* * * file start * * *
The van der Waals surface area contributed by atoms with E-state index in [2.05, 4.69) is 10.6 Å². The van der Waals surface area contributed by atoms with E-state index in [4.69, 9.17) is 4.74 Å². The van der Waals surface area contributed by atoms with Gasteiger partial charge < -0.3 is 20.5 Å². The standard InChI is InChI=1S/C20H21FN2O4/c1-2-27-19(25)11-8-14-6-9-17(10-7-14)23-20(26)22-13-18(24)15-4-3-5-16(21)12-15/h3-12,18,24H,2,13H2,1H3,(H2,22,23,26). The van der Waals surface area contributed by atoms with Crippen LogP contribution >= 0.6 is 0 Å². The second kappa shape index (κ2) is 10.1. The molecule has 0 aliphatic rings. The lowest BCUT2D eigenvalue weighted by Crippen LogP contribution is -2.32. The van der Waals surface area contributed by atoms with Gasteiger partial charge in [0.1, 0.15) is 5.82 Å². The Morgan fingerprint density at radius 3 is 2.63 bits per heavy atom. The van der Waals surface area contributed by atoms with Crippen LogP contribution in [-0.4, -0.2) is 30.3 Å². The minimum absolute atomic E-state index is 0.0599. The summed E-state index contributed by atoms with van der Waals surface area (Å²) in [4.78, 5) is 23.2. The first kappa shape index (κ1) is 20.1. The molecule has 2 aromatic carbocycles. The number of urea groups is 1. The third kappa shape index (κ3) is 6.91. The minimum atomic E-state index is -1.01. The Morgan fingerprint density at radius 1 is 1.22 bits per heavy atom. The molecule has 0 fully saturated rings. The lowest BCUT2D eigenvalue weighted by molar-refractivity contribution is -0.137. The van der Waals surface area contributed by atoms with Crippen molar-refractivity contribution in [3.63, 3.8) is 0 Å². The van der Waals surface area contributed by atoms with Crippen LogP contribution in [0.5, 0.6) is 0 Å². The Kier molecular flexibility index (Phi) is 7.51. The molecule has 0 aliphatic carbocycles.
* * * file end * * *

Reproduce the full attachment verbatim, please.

The van der Waals surface area contributed by atoms with E-state index in [2.05, 4.69) is 10.6 Å². The van der Waals surface area contributed by atoms with E-state index in [4.69, 9.17) is 4.74 Å². The van der Waals surface area contributed by atoms with Gasteiger partial charge < -0.3 is 20.5 Å². The standard InChI is InChI=1S/C20H21FN2O4/c1-2-27-19(25)11-8-14-6-9-17(10-7-14)23-20(26)22-13-18(24)15-4-3-5-16(21)12-15/h3-12,18,24H,2,13H2,1H3,(H2,22,23,26). The van der Waals surface area contributed by atoms with Crippen LogP contribution >= 0.6 is 0 Å². The second kappa shape index (κ2) is 10.1. The molecule has 0 aliphatic rings. The lowest BCUT2D eigenvalue weighted by Crippen LogP contribution is -2.32. The van der Waals surface area contributed by atoms with Gasteiger partial charge in [0.1, 0.15) is 5.82 Å². The Morgan fingerprint density at radius 3 is 2.63 bits per heavy atom. The van der Waals surface area contributed by atoms with Crippen LogP contribution in [-0.4, -0.2) is 30.3 Å². The minimum absolute atomic E-state index is 0.0599. The summed E-state index contributed by atoms with van der Waals surface area (Å²) in [4.78, 5) is 23.2. The first kappa shape index (κ1) is 20.1. The molecule has 2 aromatic carbocycles. The number of urea groups is 1. The third kappa shape index (κ3) is 6.91. The minimum atomic E-state index is -1.01. The Morgan fingerprint density at radius 1 is 1.22 bits per heavy atom. The molecule has 0 fully saturated rings. The lowest BCUT2D eigenvalue weighted by molar-refractivity contribution is -0.137. The van der Waals surface area contributed by atoms with Crippen molar-refractivity contribution in [3.63, 3.8) is 0 Å². The van der Waals surface area contributed by atoms with Crippen LogP contribution in [0.5, 0.6) is 0 Å². The Kier molecular flexibility index (Phi) is 7.51. The molecule has 0 aliphatic carbocycles.